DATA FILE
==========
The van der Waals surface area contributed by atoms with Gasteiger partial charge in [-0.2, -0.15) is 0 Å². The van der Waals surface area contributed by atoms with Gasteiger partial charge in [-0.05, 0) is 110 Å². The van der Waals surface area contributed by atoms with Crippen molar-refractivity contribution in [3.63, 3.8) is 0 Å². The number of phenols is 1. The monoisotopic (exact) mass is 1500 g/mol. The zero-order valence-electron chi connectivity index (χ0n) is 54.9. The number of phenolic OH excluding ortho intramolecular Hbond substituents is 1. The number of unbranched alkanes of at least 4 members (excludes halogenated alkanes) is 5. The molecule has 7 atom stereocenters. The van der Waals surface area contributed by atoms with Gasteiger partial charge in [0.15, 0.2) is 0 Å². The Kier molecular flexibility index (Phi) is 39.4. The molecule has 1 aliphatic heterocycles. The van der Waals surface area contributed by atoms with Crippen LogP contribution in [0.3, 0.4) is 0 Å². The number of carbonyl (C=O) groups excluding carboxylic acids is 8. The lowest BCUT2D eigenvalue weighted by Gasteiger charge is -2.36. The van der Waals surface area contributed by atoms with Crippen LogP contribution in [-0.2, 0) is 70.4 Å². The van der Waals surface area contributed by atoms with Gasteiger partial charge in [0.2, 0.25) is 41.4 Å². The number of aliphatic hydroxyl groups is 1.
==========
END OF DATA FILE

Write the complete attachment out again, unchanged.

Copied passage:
The van der Waals surface area contributed by atoms with Gasteiger partial charge in [-0.2, -0.15) is 0 Å². The van der Waals surface area contributed by atoms with Gasteiger partial charge in [-0.05, 0) is 110 Å². The van der Waals surface area contributed by atoms with Crippen molar-refractivity contribution in [3.63, 3.8) is 0 Å². The number of phenols is 1. The monoisotopic (exact) mass is 1500 g/mol. The zero-order valence-electron chi connectivity index (χ0n) is 54.9. The number of phenolic OH excluding ortho intramolecular Hbond substituents is 1. The number of unbranched alkanes of at least 4 members (excludes halogenated alkanes) is 5. The molecule has 7 atom stereocenters. The van der Waals surface area contributed by atoms with Gasteiger partial charge in [0.15, 0.2) is 0 Å². The Kier molecular flexibility index (Phi) is 39.4. The molecule has 1 aliphatic heterocycles. The van der Waals surface area contributed by atoms with Crippen LogP contribution in [0.3, 0.4) is 0 Å². The number of carbonyl (C=O) groups excluding carboxylic acids is 8. The lowest BCUT2D eigenvalue weighted by Gasteiger charge is -2.36. The van der Waals surface area contributed by atoms with Crippen LogP contribution in [-0.2, 0) is 70.4 Å². The van der Waals surface area contributed by atoms with Gasteiger partial charge in [0.2, 0.25) is 41.4 Å². The number of aliphatic hydroxyl groups is 1.